This setting lets you change the way you view articles. You can choose to have articles open in a dialog window, a new tab, or directly in the same window.
Open in Dialog
Open in New Tab
Open in same window

American Economic Review: Vol. 103 No. 3 (May 2013)

Expand

Quick Tools:

Print Article Summary
Export Citation
Sign up for Email Alerts Follow us on Twitter

Explore:

AER - All Issues

AER Forthcoming Articles

Are Government Spending Multipliers Greater during Periods of Slack? Evidence from Twentieth-Century Historical Data

Article Citation

Owyang, Michael T., Valerie A. Ramey, and Sarah Zubairy. 2013. "Are Government Spending Multipliers Greater during Periods of Slack? Evidence from Twentieth-Century Historical Data." American Economic Review, 103(3): 129-34.

DOI: 10.1257/aer.103.3.129

Abstract

A key question that has arisen during recent debates is whether government spending multipliers are larger during times when resources are idle. This paper seeks to shed light on this question by analyzing new quarterly historical data covering multiple large wars and depressions in the United States and Canada. Using Jorda's (2005) method for estimating impulse responses, we find no evidence that multipliers are greater during periods of high unemployment in the United States. In every case, they are below unity. We do find evidence of higher multipliers during periods of slack in Canada, with some multipliers above unity.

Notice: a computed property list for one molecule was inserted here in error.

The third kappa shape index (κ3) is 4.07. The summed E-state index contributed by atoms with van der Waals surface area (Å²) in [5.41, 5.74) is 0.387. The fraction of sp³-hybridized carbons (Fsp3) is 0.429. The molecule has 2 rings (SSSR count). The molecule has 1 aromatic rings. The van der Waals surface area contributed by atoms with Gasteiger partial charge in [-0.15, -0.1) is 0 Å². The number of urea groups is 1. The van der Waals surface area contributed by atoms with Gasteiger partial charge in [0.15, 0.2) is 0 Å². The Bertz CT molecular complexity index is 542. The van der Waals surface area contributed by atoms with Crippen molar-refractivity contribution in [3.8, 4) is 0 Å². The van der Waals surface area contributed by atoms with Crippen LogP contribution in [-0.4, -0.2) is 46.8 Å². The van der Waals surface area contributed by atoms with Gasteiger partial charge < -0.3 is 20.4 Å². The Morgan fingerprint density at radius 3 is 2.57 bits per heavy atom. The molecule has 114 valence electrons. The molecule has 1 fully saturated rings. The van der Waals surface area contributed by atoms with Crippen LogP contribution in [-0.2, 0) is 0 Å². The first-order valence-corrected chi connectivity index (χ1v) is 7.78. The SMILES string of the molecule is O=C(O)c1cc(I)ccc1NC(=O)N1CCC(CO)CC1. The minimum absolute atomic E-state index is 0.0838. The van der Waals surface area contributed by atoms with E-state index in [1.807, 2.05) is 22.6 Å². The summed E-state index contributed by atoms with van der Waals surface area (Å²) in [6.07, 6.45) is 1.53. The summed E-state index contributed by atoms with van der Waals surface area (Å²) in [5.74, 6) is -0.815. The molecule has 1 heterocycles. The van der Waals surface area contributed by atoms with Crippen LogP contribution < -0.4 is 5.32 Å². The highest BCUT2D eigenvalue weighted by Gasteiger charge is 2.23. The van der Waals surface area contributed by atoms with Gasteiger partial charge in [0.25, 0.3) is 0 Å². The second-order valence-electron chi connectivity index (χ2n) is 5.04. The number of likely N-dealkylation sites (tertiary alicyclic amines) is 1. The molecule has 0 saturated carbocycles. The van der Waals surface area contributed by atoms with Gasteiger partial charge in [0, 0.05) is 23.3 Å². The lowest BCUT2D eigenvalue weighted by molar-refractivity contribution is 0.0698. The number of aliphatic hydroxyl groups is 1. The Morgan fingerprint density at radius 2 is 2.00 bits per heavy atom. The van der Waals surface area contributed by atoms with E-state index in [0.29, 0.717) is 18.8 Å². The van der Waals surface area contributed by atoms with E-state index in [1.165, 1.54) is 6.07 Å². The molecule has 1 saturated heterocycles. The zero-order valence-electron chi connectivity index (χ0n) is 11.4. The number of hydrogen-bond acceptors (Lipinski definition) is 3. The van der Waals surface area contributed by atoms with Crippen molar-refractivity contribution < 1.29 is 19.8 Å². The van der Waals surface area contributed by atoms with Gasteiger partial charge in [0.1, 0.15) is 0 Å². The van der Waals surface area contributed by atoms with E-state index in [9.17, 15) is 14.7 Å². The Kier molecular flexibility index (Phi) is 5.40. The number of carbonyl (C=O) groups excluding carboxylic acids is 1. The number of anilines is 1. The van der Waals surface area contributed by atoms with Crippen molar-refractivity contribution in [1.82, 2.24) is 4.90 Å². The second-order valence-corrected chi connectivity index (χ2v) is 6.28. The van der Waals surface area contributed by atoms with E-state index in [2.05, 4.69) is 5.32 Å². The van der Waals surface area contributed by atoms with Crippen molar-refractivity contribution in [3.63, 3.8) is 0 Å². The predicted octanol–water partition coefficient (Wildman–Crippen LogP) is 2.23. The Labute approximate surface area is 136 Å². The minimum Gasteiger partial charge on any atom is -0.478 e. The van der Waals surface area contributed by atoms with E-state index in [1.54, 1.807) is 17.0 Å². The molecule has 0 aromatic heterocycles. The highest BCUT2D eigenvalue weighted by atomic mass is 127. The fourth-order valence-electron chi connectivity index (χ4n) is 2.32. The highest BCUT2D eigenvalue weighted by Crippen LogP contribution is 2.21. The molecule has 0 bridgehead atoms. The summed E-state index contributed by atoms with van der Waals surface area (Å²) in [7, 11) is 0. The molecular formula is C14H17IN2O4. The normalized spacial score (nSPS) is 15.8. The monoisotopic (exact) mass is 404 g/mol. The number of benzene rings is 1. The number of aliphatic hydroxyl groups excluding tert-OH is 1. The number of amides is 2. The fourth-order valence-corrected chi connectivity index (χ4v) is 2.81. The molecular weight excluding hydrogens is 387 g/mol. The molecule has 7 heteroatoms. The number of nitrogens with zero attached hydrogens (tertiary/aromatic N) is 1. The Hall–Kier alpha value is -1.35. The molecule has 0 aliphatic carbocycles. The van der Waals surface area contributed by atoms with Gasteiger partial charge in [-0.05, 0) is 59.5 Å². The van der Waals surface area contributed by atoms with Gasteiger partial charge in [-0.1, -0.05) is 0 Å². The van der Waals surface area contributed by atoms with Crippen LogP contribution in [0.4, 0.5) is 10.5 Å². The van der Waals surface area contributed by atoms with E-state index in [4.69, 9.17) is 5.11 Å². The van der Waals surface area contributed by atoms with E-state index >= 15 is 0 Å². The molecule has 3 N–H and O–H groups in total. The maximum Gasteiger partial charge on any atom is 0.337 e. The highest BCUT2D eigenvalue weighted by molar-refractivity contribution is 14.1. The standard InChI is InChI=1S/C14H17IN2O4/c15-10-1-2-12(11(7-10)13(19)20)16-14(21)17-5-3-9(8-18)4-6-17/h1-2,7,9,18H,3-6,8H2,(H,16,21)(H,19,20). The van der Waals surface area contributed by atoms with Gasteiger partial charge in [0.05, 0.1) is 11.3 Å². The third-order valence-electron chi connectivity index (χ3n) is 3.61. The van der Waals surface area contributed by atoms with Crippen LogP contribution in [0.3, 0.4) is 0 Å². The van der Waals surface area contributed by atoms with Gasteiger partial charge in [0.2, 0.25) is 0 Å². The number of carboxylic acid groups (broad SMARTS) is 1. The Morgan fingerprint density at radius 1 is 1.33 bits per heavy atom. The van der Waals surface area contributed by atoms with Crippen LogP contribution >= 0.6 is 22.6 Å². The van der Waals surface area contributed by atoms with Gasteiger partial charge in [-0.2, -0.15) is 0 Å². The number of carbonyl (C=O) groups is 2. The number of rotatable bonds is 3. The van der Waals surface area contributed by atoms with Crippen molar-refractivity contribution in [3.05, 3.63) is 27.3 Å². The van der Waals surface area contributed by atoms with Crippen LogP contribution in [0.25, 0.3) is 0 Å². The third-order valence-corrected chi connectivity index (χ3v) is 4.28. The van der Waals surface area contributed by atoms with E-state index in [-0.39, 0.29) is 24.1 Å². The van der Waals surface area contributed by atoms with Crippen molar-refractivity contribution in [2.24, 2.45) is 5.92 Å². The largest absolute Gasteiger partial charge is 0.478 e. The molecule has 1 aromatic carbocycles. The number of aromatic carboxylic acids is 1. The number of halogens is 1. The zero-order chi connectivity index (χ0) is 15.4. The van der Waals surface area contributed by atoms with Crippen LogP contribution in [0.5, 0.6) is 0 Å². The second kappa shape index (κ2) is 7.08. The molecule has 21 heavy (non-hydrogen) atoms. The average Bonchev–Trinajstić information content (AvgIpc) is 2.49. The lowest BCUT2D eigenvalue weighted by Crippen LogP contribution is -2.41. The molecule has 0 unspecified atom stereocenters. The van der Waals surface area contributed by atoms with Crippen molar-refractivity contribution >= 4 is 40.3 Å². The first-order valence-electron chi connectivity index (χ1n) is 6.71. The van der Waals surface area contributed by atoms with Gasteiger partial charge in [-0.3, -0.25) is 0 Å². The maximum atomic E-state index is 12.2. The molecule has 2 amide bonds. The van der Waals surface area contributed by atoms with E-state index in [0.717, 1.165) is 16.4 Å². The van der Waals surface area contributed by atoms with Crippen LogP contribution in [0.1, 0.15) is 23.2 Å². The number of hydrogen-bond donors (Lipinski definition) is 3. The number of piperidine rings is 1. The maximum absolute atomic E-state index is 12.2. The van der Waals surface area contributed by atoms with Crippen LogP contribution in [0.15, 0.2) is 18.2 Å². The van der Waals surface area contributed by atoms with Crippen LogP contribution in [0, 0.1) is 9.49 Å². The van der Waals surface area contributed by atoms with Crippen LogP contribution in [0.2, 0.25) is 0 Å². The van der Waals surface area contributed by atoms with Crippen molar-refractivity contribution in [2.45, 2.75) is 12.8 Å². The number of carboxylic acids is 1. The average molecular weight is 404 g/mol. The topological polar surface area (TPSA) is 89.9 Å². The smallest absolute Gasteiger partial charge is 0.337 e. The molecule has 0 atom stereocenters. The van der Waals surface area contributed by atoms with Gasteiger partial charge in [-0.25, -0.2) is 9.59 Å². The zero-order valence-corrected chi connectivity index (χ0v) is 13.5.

Article Full-Text Access

Full-text Article

Additional Materials

Authors

Owyang, Michael T. (Federal Reserve Bank of St Louis)
Ramey, Valerie A. (U CA, San Diego)
Zubairy, Sarah (Bank of Canada)

JEL Classifications

E23: Macroeconomics: Production
E24: Employment; Unemployment; Wages; Intergenerational Income Distribution; Aggregate Human Capital
E32: Business Fluctuations; Cycles
E62: Fiscal Policy
N11: Economic History: Macroeconomics and Monetary Economics; Industrial Structure; Growth; Fluctuations: U.S.; Canada: Pre-1913
N12: Economic History: Macroeconomics and Monetary Economics; Industrial Structure; Growth; Fluctuations: U.S.; Canada: 1913-


American Economic Review


Quick Tools:

Sign up for Email Alerts

Follow us on Twitter

Subscription Information
(Institutional Administrator Access)

Explore:

AER - All Issues

AER - Forthcoming Articles

Virtual Field Journals


AEA Member Login:


AEAweb | AEA Journals | Contact Us